There is a wealth of content, concepts, and skills that elementary school students must master before entering middle school. Ideally, though, teachers can still structure reading assignments, research, projects, and discussions that provide space and encouragement for student questions, interests, and choices. A quick look at the arrangement of the classroom can reveal a lot about the role of students and teachers. Small and large tables where children can easily group and regroup themselves suggest a more collaborative, discussion-based approach to learning.
5. How much does the curriculum allow for differentiated learning?
Is your child charging ahead in one area but lagging a bit in others? Many G&T programs are designed to differentiate learning for students who have demonstrated abilities in one or more subjects. Most programs focus on students who are “ahead” in either reading or math skills. Differentiated assignments can also be designed to match the skill levels of different students but still extend the thinking of every child.
What should you look for? Study the student work on the classroom walls. On math worksheets, see if students are asked to arrive at a single “right answer.” Also search for examples of enriched curriculum, which is often sparked by open-ended questions that allow students to approach math at different levels—and learn that there are different ways to solve a problem.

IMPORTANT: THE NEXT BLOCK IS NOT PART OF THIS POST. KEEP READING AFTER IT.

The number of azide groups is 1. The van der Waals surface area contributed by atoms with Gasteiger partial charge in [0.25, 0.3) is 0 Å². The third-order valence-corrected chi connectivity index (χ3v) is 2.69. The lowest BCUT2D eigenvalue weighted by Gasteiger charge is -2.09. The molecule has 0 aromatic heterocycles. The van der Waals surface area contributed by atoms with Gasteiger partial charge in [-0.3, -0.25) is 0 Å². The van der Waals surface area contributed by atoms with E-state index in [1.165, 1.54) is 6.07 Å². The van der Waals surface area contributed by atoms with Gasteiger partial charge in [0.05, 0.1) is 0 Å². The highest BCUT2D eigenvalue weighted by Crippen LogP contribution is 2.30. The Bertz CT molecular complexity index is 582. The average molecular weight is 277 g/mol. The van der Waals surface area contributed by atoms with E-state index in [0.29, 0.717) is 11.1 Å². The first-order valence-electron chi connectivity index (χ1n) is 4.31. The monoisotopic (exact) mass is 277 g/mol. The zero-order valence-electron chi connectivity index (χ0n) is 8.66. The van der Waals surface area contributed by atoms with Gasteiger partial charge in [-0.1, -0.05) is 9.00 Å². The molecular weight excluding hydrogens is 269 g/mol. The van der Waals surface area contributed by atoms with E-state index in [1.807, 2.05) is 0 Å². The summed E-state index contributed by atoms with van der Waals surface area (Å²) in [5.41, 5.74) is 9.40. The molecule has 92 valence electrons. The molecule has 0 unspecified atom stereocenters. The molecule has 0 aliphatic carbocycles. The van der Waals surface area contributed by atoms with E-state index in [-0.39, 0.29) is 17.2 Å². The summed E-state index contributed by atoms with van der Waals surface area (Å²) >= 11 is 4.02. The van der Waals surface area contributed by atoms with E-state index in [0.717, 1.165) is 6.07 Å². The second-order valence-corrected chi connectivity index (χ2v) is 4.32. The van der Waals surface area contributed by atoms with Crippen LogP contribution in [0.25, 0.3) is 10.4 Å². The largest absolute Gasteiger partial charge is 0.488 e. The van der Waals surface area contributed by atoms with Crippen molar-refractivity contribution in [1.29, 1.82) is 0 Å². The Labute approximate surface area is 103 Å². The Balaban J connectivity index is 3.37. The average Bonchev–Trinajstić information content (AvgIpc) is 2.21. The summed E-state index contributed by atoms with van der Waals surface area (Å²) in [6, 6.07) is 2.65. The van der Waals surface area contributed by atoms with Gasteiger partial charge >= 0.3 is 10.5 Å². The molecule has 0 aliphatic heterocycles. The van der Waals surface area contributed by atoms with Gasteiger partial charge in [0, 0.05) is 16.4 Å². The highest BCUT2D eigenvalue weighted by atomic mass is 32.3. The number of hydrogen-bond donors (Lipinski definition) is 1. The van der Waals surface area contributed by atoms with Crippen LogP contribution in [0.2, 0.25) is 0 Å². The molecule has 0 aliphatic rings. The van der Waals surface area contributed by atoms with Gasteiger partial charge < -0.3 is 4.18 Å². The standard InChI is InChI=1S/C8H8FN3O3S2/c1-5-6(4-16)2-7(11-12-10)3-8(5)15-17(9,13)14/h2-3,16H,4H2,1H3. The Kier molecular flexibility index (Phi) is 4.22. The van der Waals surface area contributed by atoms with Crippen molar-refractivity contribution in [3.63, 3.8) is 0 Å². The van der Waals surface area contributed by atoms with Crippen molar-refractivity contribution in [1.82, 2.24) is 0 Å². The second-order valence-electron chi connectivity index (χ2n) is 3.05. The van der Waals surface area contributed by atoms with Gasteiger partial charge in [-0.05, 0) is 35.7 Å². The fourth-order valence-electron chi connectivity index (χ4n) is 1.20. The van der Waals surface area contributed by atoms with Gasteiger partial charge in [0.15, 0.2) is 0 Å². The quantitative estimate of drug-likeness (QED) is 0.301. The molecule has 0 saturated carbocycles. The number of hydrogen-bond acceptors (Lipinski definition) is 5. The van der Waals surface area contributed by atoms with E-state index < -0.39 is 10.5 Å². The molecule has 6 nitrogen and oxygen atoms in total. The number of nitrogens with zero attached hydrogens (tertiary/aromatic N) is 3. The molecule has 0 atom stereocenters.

For example, students entering Waynflete’s Kindergarten-First Grade classroom will be greeted with a problem like this on the board:
“I notice. I wonder”
9, 16, 25, 43
Such open-ended questions are accessible to all the students in the room, and provide opportunities for others to engage in playful exploration and discussion that extends their thinking and enjoyment of math. “There’s no right answer and no fear of giving the wrong answer,” says K-1 teacher Jess Keenan. “Open-ended questions feed their curiosity, which is easily lost as they get older.”
Young learners who need to master basic material benefit from working at their own speed and level. Try to discern whether a G&T program provides many ways for different kinds of learners to approach and understand literacy and numeracy. For example, see if the program provides different ways for younger students to understand math (through pictures, numbers, manipulatives, and models).
At Waynflete, this model of G&T learning is built into our preschool and elementary school programs. We believe students learn most deeply through work that is accessible to all; encourages curiosity, exploration, and flights of fancy; and extends over time.